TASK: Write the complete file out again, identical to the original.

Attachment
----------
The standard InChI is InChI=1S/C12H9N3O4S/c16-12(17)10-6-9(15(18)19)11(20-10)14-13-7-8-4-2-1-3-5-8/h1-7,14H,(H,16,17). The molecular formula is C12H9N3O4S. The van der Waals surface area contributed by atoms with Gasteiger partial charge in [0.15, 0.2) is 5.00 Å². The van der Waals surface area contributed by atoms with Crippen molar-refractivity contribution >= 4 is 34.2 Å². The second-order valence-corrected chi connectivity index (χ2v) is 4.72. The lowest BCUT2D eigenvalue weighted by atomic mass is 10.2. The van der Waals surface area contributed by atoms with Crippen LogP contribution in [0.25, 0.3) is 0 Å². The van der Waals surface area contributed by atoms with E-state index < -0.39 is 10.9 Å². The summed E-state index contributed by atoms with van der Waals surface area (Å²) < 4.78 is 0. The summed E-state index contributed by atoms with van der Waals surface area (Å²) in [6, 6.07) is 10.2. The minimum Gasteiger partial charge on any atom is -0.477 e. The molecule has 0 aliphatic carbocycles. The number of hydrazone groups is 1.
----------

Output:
The standard InChI is InChI=1S/C12H9N3O4S/c16-12(17)10-6-9(15(18)19)11(20-10)14-13-7-8-4-2-1-3-5-8/h1-7,14H,(H,16,17). The molecular formula is C12H9N3O4S. The van der Waals surface area contributed by atoms with Gasteiger partial charge in [0.15, 0.2) is 5.00 Å². The van der Waals surface area contributed by atoms with Crippen molar-refractivity contribution >= 4 is 34.2 Å². The second-order valence-corrected chi connectivity index (χ2v) is 4.72. The lowest BCUT2D eigenvalue weighted by atomic mass is 10.2. The van der Waals surface area contributed by atoms with Crippen LogP contribution in [0.25, 0.3) is 0 Å². The van der Waals surface area contributed by atoms with E-state index < -0.39 is 10.9 Å². The summed E-state index contributed by atoms with van der Waals surface area (Å²) < 4.78 is 0. The summed E-state index contributed by atoms with van der Waals surface area (Å²) in [6, 6.07) is 10.2. The minimum Gasteiger partial charge on any atom is -0.477 e. The molecule has 0 aliphatic carbocycles. The number of hydrazone groups is 1.